The release of the Government Expenditure and Revenue Scotland (GERS) report has become as close as Scottish politics gets to a holiday.
Unlike polls or results, there is little indication or leaking ahead of their publication, and so its often a race against time for journalists, activists and politicians to read, digest, and discuss the findings.
The annual report card on Scotland’s public finances has become a key battleground in the independence debate.
But what exactly is the GERS report? And why is it so significant to Scottish political debate? We look beyond the numbers to find out.
A potted history
While they have become something of a hallmark of Scottish politics since devolution (and even more pronounced since the independence referendum of 2014), the Government Expenditure and Revenue Scotland report has been collated since 1992.
The aim of the report was, officially to show the level of public spending in Scotland relative to the amount of money raised in the country through tax and other revenues.
John Major’s then Scottish Secretary Ian Lang believed that the publication could harm pro-devolution or pro-independence parties, presumable by showing that Scotland’s public spending within the UK was much higher than the other parts of the country.
Lang wrote: “I judge that it is just what is needed at present in our campaign to maintain the initiative and undermine the other parties. This initiative could score against all of them.”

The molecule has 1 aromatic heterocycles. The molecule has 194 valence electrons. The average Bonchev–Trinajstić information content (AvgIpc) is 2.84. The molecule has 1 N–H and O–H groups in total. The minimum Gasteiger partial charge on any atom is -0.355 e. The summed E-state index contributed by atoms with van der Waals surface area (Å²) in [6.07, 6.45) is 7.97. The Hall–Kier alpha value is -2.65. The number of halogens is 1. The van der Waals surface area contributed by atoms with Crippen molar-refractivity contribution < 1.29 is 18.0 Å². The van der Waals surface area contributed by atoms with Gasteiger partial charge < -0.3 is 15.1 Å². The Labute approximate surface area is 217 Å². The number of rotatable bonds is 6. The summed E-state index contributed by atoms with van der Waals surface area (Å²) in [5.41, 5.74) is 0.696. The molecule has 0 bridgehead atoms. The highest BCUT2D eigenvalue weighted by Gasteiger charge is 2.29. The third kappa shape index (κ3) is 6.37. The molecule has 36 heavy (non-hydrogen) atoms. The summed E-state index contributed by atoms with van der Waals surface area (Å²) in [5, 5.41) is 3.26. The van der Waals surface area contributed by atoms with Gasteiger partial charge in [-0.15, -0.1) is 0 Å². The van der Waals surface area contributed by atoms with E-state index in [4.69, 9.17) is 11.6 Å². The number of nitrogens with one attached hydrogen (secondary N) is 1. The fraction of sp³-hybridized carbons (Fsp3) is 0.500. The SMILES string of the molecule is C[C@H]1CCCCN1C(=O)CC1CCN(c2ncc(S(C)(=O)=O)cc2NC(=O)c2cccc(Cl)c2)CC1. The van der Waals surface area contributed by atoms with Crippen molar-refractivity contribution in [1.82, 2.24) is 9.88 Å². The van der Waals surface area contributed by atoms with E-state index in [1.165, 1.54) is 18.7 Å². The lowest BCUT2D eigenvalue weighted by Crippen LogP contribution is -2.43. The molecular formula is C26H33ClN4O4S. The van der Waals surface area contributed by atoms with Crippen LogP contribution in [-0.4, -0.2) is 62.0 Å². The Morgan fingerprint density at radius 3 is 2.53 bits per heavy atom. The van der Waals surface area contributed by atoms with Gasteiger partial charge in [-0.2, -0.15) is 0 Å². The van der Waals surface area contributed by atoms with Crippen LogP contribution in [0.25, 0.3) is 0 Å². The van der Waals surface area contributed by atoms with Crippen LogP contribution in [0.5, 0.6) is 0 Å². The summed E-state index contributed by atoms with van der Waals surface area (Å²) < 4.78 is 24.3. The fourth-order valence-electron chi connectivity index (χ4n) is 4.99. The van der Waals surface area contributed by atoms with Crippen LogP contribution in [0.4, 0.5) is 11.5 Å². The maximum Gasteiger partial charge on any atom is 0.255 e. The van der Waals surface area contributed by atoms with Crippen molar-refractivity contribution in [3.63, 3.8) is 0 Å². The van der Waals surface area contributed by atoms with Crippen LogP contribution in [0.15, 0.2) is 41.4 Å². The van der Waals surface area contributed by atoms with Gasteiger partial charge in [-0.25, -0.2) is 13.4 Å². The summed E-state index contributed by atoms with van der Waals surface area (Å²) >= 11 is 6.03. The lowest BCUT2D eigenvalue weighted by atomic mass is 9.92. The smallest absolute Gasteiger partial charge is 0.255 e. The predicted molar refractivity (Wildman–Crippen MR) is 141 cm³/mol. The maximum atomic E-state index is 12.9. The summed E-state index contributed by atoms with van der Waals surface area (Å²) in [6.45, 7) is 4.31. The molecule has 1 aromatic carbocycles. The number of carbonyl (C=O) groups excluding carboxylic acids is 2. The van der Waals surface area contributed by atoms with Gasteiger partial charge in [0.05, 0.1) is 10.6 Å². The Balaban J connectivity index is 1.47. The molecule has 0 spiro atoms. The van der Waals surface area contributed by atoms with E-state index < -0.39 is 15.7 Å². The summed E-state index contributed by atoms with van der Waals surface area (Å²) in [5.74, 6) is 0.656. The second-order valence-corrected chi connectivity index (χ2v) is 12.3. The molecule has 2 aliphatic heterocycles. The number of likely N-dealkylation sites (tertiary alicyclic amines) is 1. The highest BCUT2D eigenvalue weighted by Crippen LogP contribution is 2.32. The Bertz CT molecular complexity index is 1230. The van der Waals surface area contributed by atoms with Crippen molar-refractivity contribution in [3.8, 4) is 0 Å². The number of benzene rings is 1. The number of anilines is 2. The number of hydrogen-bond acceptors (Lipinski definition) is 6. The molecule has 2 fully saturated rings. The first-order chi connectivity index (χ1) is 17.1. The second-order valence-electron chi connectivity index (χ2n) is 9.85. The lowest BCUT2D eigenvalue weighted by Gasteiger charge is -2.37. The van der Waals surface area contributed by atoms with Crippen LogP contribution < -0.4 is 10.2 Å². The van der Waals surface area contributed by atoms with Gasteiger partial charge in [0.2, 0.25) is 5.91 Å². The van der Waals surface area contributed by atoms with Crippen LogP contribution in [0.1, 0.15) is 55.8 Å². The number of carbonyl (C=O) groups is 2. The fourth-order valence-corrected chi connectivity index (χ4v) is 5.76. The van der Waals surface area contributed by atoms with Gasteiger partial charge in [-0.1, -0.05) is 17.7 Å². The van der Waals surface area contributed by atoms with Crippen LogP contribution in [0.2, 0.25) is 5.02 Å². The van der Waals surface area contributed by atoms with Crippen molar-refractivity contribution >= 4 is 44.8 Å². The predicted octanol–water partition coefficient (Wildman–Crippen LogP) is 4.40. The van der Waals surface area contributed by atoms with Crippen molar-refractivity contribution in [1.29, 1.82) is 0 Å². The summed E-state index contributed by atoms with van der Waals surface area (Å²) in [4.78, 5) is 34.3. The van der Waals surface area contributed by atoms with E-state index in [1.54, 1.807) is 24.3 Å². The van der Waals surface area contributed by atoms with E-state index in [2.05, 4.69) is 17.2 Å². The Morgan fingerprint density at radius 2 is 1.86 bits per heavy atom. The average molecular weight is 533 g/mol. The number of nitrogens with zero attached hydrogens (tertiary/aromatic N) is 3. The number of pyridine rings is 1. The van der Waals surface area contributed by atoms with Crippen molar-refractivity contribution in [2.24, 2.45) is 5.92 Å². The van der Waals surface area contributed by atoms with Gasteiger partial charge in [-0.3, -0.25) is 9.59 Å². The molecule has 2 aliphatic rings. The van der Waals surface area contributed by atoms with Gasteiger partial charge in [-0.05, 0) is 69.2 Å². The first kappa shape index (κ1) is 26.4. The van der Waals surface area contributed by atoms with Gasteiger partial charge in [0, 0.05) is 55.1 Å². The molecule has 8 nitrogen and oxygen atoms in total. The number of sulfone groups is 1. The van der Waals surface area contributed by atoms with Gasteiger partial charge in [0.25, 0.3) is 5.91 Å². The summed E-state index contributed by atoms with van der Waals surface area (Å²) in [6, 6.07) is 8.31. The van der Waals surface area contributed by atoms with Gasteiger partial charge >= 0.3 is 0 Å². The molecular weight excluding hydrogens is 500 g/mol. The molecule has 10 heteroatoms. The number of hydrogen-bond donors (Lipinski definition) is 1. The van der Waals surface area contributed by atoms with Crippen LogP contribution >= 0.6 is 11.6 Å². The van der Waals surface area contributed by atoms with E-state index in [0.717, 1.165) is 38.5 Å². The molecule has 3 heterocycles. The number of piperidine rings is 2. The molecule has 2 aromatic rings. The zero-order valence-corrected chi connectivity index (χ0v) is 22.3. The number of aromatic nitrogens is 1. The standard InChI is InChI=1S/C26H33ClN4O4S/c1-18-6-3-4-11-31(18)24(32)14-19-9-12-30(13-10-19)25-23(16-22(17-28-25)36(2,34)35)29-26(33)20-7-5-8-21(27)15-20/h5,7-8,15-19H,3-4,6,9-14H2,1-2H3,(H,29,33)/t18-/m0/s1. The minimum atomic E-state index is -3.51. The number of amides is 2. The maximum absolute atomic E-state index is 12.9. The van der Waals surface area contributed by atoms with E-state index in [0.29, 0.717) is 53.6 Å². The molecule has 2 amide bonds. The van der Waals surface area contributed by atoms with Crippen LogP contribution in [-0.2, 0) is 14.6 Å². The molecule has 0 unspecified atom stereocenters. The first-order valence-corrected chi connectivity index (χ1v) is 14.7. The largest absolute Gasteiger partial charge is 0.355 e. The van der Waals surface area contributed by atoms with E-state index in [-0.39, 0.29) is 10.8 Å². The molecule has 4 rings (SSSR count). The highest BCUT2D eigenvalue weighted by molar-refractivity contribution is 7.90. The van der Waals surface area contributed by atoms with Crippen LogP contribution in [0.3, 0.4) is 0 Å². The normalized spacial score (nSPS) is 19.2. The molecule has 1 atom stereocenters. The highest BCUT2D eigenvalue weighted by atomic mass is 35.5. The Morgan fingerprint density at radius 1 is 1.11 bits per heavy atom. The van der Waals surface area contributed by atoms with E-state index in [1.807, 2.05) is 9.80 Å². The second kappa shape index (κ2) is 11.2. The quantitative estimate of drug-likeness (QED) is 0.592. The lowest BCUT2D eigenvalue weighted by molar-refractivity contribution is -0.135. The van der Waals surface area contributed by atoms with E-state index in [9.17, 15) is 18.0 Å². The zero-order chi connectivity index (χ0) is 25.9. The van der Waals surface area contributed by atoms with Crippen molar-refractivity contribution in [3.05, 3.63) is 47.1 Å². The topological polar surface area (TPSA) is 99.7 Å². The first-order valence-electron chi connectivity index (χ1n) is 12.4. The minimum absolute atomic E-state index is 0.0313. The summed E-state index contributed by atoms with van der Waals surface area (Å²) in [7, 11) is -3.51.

It has been compiled annually since then (barring one or two years for statistical or logistical reasons) and since 1999 has been the responsibility of the Scottish Government.
The independence debate
Depending on who you speak to (or what the figures say) the GERS figures are either a sure fire way to gauge the finances of an independent Scotland, or mere guesswork that would become irrelevant post independence because the fundamental constitutional arrangement would be so different.
The SNP have faced accusations of boosting the GERS figures when it suits them, and brushing them off when the figures are less rosy.
‘Scotland’s Future’, the party’s white paper on independence, cited GERS as a good standard on which to base calculations.
This was already a marked change in party policy – before taking office in 2007 the SNP was known to deride the annual report as a ‘dodgy dossier’ which produced ‘fiddled figures’.
Unionist politicians, for their part, are always keen to point to the headline deficit figure as indicative of a ‘black hole’ that would confront an independent Scotland.
In truth, both sides can be accused of over or under playing the GERS figures as it suits them, especially as they pertain to independence.
As the expert analysis from the Fraser of Allander Insititute in the Scotsman today shows, the GERS data is not perfect, nor is it entirely reliable when it comes to independence.
As Professor Graeme Roy notes, the economic report card is about Scotland’s economy as it is at this moment in time, not the long-term finances of an entirely new state.
The SNP, once the champions of GERS, have called it a ‘snapshot’ of Scotland’s current economic situation with increasingly regularity since the oil price crash has shown the country facing a large deficit.
Their opponents now await the figures easily, keen to impress that GERS is something of an economic crystal ball for an independent Scotland’s finances.
Both arguments have merit, and both have drawbacks. One fact is indisputable, the GERS figures will continue to be published annually, and continue to be bitterly fought over.